Chalk up a good number of this year's losses and to injuries. 2006 could see the return of Ahman Green and Javon Walker, so the offense won't look as bad as its 2005 version. The arm strength is still there for Favre. The difference this year is that Favre is taking even more risks to make plays, because if he does not, nothing will happen. Before, he could rely on his receivers or ground game, but now it's a one man show. Sure, age is getting to him a bit, but he's not 24-interception bad. How bad is Favre's supporting cast? The team just signed Rod Gardner to give the offense a boost.
Al: It's tough to tell what, if anything, Favre has left. Maybe if he had a competent offensive line in front of him, a running back behind him that didn't graduate from Middle Earth University, and receivers that could both get open and catch a ball thrown to them, Favre would be right back among the game's elite. What we have learned, though, is that Favre isn't going to do you any good if you're rebuilding, which the Packers will likely still be doing next year. When Favre is throwing the ball all over the place, seemingly not caring about how many defenders are surrounding the nearest receiver, he makes it much more difficult to win.
It might be blasphemous to say this, but Green Bay would be better off saying good bye to Favre and giving Aaron Rodgers a shot behind center next year. A team that just needs a new quarterback to put them over the top next year -- Miami jumps to mind -- would likely give up a first round pick to see what Favre has left in the tank. Favre isn't winning another Super Bowl in Green Bay. If the Packers realize this and are willing to trade their legend, they'll move toward that goal a year or two more quickly.
Speaking of winning another Super Bowl, that sound you heard after Indianapolis lost to San Diego was the Patriots bandwagon getting fired up again. How did San Diego stop the Colts? With a strong front seven putting pressure on Peyton Manning and containing Edgerrin James. Well, lookie here. New England's front seven is finally healthy, shutting down opposing running backs and causing havoc to quarterbacks. The one difference, however, between the San Diego team that upset the Colts in Indianapolis and the New England one that will likely be looking to do the same in a month or so is the secondary. As good as Ellis Hobbs has looked recently at cornerback, it's one thing to handle Tampa's receivers in Foxboro and another to cover Indianapolis' receivers indoors at the RCA Dome.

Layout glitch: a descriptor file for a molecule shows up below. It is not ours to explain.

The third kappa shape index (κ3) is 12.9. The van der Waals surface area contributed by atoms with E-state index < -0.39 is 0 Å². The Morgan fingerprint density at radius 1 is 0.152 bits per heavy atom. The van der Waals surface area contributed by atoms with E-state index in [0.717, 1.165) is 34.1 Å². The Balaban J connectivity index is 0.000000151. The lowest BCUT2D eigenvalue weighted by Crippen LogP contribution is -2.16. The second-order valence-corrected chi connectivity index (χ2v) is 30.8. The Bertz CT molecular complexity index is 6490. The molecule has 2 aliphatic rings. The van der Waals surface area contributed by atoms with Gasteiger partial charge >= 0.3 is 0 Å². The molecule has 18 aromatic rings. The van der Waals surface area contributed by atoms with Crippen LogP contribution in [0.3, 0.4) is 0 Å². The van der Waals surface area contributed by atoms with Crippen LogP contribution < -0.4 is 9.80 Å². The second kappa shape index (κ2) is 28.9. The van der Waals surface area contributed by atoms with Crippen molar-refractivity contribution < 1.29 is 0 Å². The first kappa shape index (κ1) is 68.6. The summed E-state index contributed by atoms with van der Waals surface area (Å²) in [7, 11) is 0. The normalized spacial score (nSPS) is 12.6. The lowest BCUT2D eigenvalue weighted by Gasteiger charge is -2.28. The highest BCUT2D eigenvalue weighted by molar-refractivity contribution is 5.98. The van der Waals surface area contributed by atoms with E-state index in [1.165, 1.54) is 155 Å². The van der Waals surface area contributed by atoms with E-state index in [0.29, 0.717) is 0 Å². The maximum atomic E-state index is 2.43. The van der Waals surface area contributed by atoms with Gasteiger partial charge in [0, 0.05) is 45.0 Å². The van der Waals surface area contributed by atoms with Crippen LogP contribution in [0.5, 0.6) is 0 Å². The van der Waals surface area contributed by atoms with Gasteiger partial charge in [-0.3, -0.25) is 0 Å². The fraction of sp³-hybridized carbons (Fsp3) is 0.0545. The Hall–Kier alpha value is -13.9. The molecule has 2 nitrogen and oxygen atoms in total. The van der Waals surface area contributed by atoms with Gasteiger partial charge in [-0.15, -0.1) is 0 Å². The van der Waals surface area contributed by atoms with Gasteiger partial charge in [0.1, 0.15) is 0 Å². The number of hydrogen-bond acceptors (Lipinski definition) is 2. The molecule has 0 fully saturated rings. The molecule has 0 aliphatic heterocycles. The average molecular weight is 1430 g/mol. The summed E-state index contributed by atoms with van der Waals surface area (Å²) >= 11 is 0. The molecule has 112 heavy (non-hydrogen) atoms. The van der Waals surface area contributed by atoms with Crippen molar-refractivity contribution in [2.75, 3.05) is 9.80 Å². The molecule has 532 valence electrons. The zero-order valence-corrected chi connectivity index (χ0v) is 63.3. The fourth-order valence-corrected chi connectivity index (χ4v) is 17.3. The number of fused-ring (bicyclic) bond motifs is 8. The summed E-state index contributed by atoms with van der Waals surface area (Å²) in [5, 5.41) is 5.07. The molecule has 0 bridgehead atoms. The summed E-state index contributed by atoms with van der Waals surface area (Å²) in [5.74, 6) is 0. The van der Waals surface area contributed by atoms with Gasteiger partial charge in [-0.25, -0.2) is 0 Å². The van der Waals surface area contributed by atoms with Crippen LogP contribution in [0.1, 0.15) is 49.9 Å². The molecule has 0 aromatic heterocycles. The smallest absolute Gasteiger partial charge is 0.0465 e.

Vivek: Before I start fearing the Pats again in a moment, I want to go back to your Favre-to-Miami comment. Favre to Miami? For starters, Peter King, Brett Favre and South Beach just don't go together. Do you really see a team (especially one like the Dolphins) giving up a first-round pick for a potential one-year wonder? I use the term â€œwonderâ€? loosely given that you have to factor in Favre's age. For a contender, Favre could be the difference maker, but not for the Dolphins. Again, it's a moot point because he will not be in another uniform next year.
Miami could instead use that top 10-15 pick to grab a solid possession receiver or a linebacker if Zack Thomas is let go in the offseason.
The Dolphins need a lot more than Favre to make a run at the Patriots for the AFC East crown. Before it's all said and done this winter, we might have to change that sentence to include AFC crown or Super Bowl Championship. Yep, Belichick's boys are right back where they want to be, and guess what? They're getting healthy.
So after all the jokes about the much maligned defense, take a look at that group that is on the mend: Ty Warren, Vince Wilfork, Richard Seymor, Willie McGinnest, Tedy Bruschi, Mike Vrabel, Roosevelt Colvin. That group forms one of the most experienced and talented front sevens in the league. Moving Vrabel to the inside next to Bruschi has sparked life into him and further improved the team by pushing Monty Beisel and Chad Brown to the bench.
That 40-21 loss to the Colts in November is a distant memory, so Colts fans, be afraid. Be very afraid.
Al: We are, of course, putting the cart before the horse a bit here since New England will have to beat someone in the first round of the playoffs before they can get to take on Indianapolis. It will likely be Jacksonville that gets the honor of being a touchdown underdog to New England, but there's a scenario that isn't as unlikely as it seems that puts the Jaguars in the six seed and at Cincinnati. Even though Jacksonville has two cakewalk games ahead of them, if they win this week they'll likely rest their starters in Week 17. If Jacksonville loses that one and San Diego and Pittsburgh both win out, that three-way tie knocks the Steelers out of the playoff picture because of their terrible AFC record and moves the Chargers into the five spot because they would have one less conference loss than the Jaguars.
It's not like the Jaguars can't lose one of these last two on their own anyway, after they almost lost to the 49ers at home. San Francisco had the second worst pass defense in the NFL according to DVOA going into the game, yet David Garrard only managed 216 yards through the air on 21-of-40 passing. I'm not saying that Jacksonville is going to lose to Houston this week, but stranger things have happened.